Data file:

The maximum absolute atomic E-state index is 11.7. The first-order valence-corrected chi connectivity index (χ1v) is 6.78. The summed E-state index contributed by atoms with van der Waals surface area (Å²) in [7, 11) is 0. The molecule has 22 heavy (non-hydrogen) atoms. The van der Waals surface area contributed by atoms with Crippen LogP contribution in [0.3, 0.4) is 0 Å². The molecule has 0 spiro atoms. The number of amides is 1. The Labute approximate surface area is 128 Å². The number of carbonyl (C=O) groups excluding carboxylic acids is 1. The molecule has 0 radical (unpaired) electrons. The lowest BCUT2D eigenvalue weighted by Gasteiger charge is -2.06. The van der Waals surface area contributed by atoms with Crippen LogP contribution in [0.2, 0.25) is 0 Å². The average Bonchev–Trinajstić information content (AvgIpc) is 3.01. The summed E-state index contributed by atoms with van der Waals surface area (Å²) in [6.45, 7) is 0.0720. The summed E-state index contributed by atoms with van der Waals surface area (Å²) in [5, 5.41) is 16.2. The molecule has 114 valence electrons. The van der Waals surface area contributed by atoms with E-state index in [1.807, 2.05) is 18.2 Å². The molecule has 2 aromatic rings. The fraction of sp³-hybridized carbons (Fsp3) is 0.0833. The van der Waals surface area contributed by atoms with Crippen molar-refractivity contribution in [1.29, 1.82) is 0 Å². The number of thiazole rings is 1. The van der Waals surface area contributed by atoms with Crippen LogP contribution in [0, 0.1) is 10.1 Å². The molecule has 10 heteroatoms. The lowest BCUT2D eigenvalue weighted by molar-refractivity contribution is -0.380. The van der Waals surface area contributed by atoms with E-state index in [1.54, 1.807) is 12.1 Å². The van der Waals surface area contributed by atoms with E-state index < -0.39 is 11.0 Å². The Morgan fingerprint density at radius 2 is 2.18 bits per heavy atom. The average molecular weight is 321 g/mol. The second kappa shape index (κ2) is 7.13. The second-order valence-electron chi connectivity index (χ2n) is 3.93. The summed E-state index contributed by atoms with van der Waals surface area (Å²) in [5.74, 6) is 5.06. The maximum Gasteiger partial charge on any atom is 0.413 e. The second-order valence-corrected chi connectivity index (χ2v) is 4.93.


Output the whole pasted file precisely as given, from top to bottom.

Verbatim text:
The maximum absolute atomic E-state index is 11.7. The first-order valence-corrected chi connectivity index (χ1v) is 6.78. The summed E-state index contributed by atoms with van der Waals surface area (Å²) in [7, 11) is 0. The molecule has 22 heavy (non-hydrogen) atoms. The van der Waals surface area contributed by atoms with Crippen LogP contribution in [0.3, 0.4) is 0 Å². The molecule has 0 spiro atoms. The number of amides is 1. The Labute approximate surface area is 128 Å². The number of carbonyl (C=O) groups excluding carboxylic acids is 1. The molecule has 0 radical (unpaired) electrons. The lowest BCUT2D eigenvalue weighted by Gasteiger charge is -2.06. The van der Waals surface area contributed by atoms with Crippen LogP contribution in [0.2, 0.25) is 0 Å². The average Bonchev–Trinajstić information content (AvgIpc) is 3.01. The summed E-state index contributed by atoms with van der Waals surface area (Å²) in [6.45, 7) is 0.0720. The summed E-state index contributed by atoms with van der Waals surface area (Å²) in [5, 5.41) is 16.2. The molecule has 114 valence electrons. The van der Waals surface area contributed by atoms with E-state index in [1.807, 2.05) is 18.2 Å². The molecule has 2 aromatic rings. The fraction of sp³-hybridized carbons (Fsp3) is 0.0833. The van der Waals surface area contributed by atoms with Crippen molar-refractivity contribution in [1.29, 1.82) is 0 Å². The number of thiazole rings is 1. The van der Waals surface area contributed by atoms with Crippen LogP contribution in [0, 0.1) is 10.1 Å². The molecule has 10 heteroatoms. The lowest BCUT2D eigenvalue weighted by molar-refractivity contribution is -0.380. The van der Waals surface area contributed by atoms with E-state index in [1.54, 1.807) is 12.1 Å². The van der Waals surface area contributed by atoms with E-state index < -0.39 is 11.0 Å². The Morgan fingerprint density at radius 2 is 2.18 bits per heavy atom. The average molecular weight is 321 g/mol. The second kappa shape index (κ2) is 7.13. The second-order valence-electron chi connectivity index (χ2n) is 3.93. The summed E-state index contributed by atoms with van der Waals surface area (Å²) in [5.74, 6) is 5.06. The maximum Gasteiger partial charge on any atom is 0.413 e. The second-order valence-corrected chi connectivity index (χ2v) is 4.93.